Who says you need to outfit your home in white and navy when you live near the sea? “Vintage eclectic, with a little shabby chic thrown in,” is how Carol Riley describes the interior of the 1946-built Cape Cod style home she’s shared with husband Michael for over 25 years. The Rileys are known around the East Bay for their perfectly named bed and breakfast, Bristol Cottage. Carol recalls being instantly drawn to the house by its charming shape, architectural details, and a yard originally full of cherry blossom trees.
Inside the welcoming abode – just a five minute walk from the waterfront – instead of crisp stripes, find faded florals; textures like damask, not driftwood; and rather than on-trend blue-and-white rattan dining stools, pull up a weathered bench or bright turquoise kitchen chair. “I don’t like the coastal look to be honest, you know, anchors and lobsters are just not my thing.” Instead, ship-shape elements like open shelving, washable slipcovers, and piles of pillows abound. Splashes of dusty aqua on everything from furniture to the enclosed porch ceiling result in a pleasing look best described as bespoke beach house.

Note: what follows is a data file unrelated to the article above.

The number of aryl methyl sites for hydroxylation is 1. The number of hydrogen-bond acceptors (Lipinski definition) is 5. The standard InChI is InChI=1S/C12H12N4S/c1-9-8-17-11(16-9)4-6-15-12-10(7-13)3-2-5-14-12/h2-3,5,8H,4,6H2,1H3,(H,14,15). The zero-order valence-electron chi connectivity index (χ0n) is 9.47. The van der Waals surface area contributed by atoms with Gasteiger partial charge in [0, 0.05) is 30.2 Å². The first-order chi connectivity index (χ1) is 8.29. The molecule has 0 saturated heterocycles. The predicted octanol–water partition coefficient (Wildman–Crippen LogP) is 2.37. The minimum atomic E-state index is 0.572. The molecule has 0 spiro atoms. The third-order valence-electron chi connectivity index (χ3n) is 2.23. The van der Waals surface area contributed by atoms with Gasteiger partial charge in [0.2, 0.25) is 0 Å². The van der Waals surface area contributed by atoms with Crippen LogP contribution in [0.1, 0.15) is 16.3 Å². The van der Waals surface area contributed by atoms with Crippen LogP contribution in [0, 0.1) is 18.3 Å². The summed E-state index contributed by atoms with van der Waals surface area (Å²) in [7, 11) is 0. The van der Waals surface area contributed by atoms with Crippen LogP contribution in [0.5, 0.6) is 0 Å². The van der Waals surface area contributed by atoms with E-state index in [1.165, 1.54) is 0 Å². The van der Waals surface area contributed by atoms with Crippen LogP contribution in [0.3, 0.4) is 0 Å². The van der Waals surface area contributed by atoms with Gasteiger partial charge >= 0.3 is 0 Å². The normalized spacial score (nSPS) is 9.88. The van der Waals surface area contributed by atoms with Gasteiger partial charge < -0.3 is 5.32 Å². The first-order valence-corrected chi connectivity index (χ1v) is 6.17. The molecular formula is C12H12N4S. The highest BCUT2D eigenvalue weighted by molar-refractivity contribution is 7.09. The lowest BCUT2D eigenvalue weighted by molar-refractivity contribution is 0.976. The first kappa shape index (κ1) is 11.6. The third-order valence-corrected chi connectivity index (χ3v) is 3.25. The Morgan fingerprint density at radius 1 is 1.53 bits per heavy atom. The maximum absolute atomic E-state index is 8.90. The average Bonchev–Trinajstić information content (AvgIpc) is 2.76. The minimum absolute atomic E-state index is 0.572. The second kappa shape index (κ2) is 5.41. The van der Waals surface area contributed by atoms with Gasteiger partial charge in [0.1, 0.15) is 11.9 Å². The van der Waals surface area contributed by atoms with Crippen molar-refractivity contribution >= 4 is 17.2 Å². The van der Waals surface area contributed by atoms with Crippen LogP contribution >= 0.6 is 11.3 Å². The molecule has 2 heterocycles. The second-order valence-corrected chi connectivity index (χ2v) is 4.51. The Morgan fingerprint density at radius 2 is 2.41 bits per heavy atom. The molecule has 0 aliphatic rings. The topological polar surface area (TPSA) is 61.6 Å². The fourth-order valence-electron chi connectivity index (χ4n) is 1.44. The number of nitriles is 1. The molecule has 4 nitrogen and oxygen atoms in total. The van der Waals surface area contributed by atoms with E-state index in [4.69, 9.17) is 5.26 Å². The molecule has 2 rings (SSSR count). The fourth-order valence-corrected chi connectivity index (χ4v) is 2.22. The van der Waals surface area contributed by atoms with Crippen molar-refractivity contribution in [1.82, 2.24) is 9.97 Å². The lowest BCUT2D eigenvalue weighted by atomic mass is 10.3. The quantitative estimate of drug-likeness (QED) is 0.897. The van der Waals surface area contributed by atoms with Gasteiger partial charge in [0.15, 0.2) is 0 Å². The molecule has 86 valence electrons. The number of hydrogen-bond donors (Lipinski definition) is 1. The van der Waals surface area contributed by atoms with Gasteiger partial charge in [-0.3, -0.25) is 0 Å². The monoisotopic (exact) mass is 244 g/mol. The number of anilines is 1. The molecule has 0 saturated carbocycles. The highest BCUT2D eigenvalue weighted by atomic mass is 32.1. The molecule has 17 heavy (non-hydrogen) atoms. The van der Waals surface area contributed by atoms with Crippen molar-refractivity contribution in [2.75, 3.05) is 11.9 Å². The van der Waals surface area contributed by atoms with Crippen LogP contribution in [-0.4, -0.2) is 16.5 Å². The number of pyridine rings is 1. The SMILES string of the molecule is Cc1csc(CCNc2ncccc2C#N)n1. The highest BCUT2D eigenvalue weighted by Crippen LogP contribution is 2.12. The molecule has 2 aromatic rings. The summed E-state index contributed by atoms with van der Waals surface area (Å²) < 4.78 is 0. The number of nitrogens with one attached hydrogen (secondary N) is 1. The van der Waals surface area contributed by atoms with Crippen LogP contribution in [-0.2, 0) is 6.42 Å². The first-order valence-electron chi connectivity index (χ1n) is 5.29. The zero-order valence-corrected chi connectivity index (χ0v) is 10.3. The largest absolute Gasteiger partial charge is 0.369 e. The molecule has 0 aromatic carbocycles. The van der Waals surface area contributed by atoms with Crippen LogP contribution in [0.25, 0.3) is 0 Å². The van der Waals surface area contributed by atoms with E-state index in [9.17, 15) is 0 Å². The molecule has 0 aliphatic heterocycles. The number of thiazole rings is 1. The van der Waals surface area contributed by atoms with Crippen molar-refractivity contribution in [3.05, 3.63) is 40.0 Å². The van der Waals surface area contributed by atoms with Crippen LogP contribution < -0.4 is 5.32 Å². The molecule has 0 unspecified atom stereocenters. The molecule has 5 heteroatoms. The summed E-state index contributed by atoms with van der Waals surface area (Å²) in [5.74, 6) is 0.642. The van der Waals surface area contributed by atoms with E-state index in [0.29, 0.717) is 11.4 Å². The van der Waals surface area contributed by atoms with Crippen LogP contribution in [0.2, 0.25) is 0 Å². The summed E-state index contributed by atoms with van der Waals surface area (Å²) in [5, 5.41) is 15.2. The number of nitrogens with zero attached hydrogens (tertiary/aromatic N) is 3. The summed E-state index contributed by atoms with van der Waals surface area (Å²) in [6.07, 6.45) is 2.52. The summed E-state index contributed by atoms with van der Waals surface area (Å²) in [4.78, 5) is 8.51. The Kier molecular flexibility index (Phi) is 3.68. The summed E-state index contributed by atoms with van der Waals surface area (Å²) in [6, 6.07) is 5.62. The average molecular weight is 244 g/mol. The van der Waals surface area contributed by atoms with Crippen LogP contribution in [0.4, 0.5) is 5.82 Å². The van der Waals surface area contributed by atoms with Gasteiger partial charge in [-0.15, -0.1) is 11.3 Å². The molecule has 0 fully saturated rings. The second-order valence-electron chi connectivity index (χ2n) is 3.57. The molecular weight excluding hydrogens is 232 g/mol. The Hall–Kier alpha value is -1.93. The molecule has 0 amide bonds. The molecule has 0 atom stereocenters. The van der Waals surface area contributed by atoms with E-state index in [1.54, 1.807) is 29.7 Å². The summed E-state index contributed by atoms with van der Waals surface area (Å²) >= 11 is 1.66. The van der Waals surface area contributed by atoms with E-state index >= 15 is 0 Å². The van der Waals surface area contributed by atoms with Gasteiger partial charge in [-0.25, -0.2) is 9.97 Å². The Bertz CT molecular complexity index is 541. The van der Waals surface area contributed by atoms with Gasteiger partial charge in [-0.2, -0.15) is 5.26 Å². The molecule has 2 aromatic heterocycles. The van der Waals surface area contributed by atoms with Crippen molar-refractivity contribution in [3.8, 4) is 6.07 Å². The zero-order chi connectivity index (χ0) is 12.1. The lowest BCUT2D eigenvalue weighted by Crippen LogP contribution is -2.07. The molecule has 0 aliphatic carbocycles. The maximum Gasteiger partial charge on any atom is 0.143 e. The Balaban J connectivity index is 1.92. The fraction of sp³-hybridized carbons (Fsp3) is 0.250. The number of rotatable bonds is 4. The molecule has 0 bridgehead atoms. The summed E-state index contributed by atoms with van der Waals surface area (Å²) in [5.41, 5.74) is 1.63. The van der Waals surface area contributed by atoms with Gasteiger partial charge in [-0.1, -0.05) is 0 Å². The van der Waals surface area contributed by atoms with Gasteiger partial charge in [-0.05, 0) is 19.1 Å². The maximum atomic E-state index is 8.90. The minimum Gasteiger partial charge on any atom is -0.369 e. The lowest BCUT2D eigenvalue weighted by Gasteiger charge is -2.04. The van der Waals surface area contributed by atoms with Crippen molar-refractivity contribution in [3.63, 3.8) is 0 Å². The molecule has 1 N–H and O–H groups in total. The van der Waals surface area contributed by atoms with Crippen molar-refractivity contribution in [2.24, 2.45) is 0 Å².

Carol’s handiwork can be found around the house. From her home studio, which she describes as her happy place, she fashions things for herself and for sale under her Tatters label. “I can go sit in the studio and lose myself.” This is where Carol designs clothing, accessories, and decor using vintage and new fabrics, salvaged trimming, and notions, along with painting the occasional piece of furniture. The entire Riley family recently transformed an old church in Warren to be Carol’s own boutique, named The Church Palace. Says Carol, “It’s a destination spot for anyone that loves things that are a bit different and one-of-a-kind.”
Whether it’s clothing or rooms, a house or a church, a signature element of Riley style is layering. Carol will generally begin with an ivory base and add interest with accents and embellishments. She expertly brings in a mix of patterns by sticking to a singular colorway. “I swing between all neutrals,” she says with a Cheshire cat-like grin. “And then mad colors!”